Table 4 Change in velocity EEVM
Planet
Altitude (km)
(km/s)
(km/s)
days
Earth
10
28.745
26.466
89
Venus
8
36.751
29.535
166

EEVM Bi
A bielliptical transfer is a mission in which the spacecraft traverses only of the half parts of two different elliptical orbits. This mission is designed in such a way that the spacecraft initially does a half Hohmann transfer to an orbit with an apoapsis of 1.6875 Ã— 108km. The second elliptical orbit through which the spacecraft moves is designed based on the fixed time transfer to the next target planet. Once it reaches the apoapsis of Hohmann transfer, a second impulse is provided so that the spacecraft is transferred to the target point. Hence with the help of two transfer ellipses, the spacecraft is made to reach its destination.
Table 5 change in velocity EEVM bielliptical
Planet
Altitude (km)
(km/s)
(km/s)
days
Earth
1500
29.471
26.746
488
Venus
8
36.480
31.064
650
The first change in velocity given for Hohmann transfer is
1=0.8831 km/s
The second change in velocity given for FT transfer is
2=1.2044 km/s
The third change in velocity given on reaching Mercury is
3=5.78 km/s
Total change in velocity =7.8714 km/s
Time taken to reach Mercury = 700 days.

EMaVVM
The initial trajectory of the mission is the same as the one discussed in EMaVM. Mars and Venus provide the spacecraft with first and second gravity assist. After the second gravity assist, the spacecraft takes a path that is similar to the orbit of Venus. The concept of mean motion resonance orbit is used to calculate the instant at which spacecraft and Venus meet again at the same point. Generally, resonant orbit gives an idea about when a spacecraft and a planet will meet again at the same position because their orbits are resonant according to [19]. Suppose the orbital period of the spacecraft has a time period q and that of a planet is b. Then the spacecraft and the planet will encounter at the same place when the spacecraft has performed b revolutions while the planet performs q revolutions around the Sun.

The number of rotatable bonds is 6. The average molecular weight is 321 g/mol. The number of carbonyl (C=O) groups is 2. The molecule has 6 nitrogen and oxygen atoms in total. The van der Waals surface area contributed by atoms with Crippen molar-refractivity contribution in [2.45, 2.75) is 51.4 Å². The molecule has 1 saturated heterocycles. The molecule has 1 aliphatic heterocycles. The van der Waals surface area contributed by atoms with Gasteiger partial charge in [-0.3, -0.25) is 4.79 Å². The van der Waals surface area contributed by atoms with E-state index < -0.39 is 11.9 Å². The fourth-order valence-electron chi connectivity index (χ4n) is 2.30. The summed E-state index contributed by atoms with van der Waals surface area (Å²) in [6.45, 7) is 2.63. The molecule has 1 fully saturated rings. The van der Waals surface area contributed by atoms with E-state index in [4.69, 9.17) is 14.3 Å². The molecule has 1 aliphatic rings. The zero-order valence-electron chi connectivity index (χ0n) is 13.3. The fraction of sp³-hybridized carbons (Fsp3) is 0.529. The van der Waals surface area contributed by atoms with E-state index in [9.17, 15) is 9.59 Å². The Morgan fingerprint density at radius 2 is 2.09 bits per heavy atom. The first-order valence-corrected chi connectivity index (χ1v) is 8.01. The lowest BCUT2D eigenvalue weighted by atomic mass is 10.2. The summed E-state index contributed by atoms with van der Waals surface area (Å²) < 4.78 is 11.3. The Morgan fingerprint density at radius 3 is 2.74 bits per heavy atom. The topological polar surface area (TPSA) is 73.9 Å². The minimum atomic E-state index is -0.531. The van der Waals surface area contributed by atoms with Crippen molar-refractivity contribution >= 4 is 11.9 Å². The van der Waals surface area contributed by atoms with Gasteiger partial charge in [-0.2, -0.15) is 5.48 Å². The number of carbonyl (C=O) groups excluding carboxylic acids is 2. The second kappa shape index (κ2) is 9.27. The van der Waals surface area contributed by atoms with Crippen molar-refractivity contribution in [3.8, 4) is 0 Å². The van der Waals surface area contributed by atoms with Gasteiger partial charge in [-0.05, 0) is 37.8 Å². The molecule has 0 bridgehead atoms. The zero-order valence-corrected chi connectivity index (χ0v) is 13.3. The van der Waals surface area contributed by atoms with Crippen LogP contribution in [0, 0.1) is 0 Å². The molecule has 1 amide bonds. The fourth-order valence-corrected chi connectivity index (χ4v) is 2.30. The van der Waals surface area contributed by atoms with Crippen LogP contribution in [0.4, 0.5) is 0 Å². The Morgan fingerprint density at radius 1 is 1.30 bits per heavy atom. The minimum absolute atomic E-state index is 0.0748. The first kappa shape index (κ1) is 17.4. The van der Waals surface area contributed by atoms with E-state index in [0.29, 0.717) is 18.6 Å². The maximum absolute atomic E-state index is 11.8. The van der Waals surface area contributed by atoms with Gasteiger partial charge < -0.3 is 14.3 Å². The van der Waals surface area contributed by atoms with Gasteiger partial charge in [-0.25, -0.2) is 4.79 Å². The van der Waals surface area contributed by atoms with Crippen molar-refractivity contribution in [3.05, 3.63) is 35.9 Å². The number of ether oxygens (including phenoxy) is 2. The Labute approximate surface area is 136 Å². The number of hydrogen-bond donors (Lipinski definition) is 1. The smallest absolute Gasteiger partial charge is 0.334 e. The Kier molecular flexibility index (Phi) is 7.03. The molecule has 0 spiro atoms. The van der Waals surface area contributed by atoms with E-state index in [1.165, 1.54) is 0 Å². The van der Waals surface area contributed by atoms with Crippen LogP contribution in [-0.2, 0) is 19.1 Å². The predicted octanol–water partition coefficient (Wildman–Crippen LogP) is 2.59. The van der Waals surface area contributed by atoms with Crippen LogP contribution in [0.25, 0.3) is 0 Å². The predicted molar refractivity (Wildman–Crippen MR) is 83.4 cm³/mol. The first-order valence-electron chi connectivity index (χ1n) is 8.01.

The initial change in spacecraft velocity, 1=2.9438 km/s. The velocity change in the spacecraft due to the gravity assist of Mars and Venus are given in Table 6.
Table 6 change in velocity EMaVVM
Planet
Altitude (km)
(km/s)
(km/s)
days
Mars
10
19.440
18.233
129
Venus
8
40.053
33.85
300
Venus
8
33.856
28.09
18.8yrs
Mercury
3400
54.206
47.88
19yrs
Once the spacecraft perform Venus gravity assists, its trajectory changes. The period of the new trajectory is found to be 207 days.
=
207 23
=
225 25
Figure 6 : Multiple gravity assist EEVM bielliptical
The result of the Bielliptical EarthEarthVenusMercury transfer is shown in Figure 6. The change in velocity after each flyby is enclosed in table 5.
Figure 7: Multiple gravity assist EMaVVM
The spacecraft should meet the planet, Venus, again at the same position by the end of its 23rd revolution around the Sun. However, results show that the spacecraft completes 24 revolutions around the Sun to meet Venus again at the position where the first Venus flyby occurred. This is due to the error in the measurement of the orbital period and integration errors. The simulation result for multiple gravity assist using resonant orbit concept is shown in figure 7.


COMPARISON OF PERFORMANCE OF MULTIPLE GRAVITY ASSISTED MISSION AND
LAUNCH OPPORTUNITIES
It gives better performance than the single gravityassisted transfer for 59 days mentioned in [16].